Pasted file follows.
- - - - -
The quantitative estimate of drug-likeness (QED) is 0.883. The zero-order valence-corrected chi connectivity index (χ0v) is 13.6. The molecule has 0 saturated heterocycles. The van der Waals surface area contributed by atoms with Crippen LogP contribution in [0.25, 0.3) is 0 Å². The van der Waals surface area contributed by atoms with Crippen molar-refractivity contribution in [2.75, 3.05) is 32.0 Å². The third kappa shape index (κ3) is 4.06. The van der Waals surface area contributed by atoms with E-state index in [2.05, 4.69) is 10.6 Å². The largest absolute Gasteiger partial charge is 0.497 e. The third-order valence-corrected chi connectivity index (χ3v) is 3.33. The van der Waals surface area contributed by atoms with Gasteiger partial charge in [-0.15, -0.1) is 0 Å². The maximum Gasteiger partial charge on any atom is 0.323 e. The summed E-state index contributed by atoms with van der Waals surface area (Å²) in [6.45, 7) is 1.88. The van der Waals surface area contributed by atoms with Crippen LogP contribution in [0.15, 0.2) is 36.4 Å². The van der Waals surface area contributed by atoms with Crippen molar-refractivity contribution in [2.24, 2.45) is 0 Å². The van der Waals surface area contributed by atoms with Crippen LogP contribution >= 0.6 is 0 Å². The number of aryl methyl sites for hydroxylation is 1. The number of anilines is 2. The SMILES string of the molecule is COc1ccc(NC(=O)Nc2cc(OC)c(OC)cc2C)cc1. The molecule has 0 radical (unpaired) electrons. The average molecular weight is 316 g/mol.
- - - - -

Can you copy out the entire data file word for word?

The quantitative estimate of drug-likeness (QED) is 0.883. The zero-order valence-corrected chi connectivity index (χ0v) is 13.6. The molecule has 0 saturated heterocycles. The van der Waals surface area contributed by atoms with Crippen LogP contribution in [0.25, 0.3) is 0 Å². The van der Waals surface area contributed by atoms with Crippen molar-refractivity contribution in [2.75, 3.05) is 32.0 Å². The third kappa shape index (κ3) is 4.06. The van der Waals surface area contributed by atoms with E-state index in [2.05, 4.69) is 10.6 Å². The largest absolute Gasteiger partial charge is 0.497 e. The third-order valence-corrected chi connectivity index (χ3v) is 3.33. The van der Waals surface area contributed by atoms with Gasteiger partial charge in [-0.15, -0.1) is 0 Å². The maximum Gasteiger partial charge on any atom is 0.323 e. The summed E-state index contributed by atoms with van der Waals surface area (Å²) in [6.45, 7) is 1.88. The van der Waals surface area contributed by atoms with Crippen LogP contribution in [0.15, 0.2) is 36.4 Å². The van der Waals surface area contributed by atoms with Crippen molar-refractivity contribution in [2.24, 2.45) is 0 Å². The van der Waals surface area contributed by atoms with Crippen LogP contribution >= 0.6 is 0 Å². The number of aryl methyl sites for hydroxylation is 1. The number of anilines is 2. The SMILES string of the molecule is COc1ccc(NC(=O)Nc2cc(OC)c(OC)cc2C)cc1. The molecule has 0 radical (unpaired) electrons. The average molecular weight is 316 g/mol.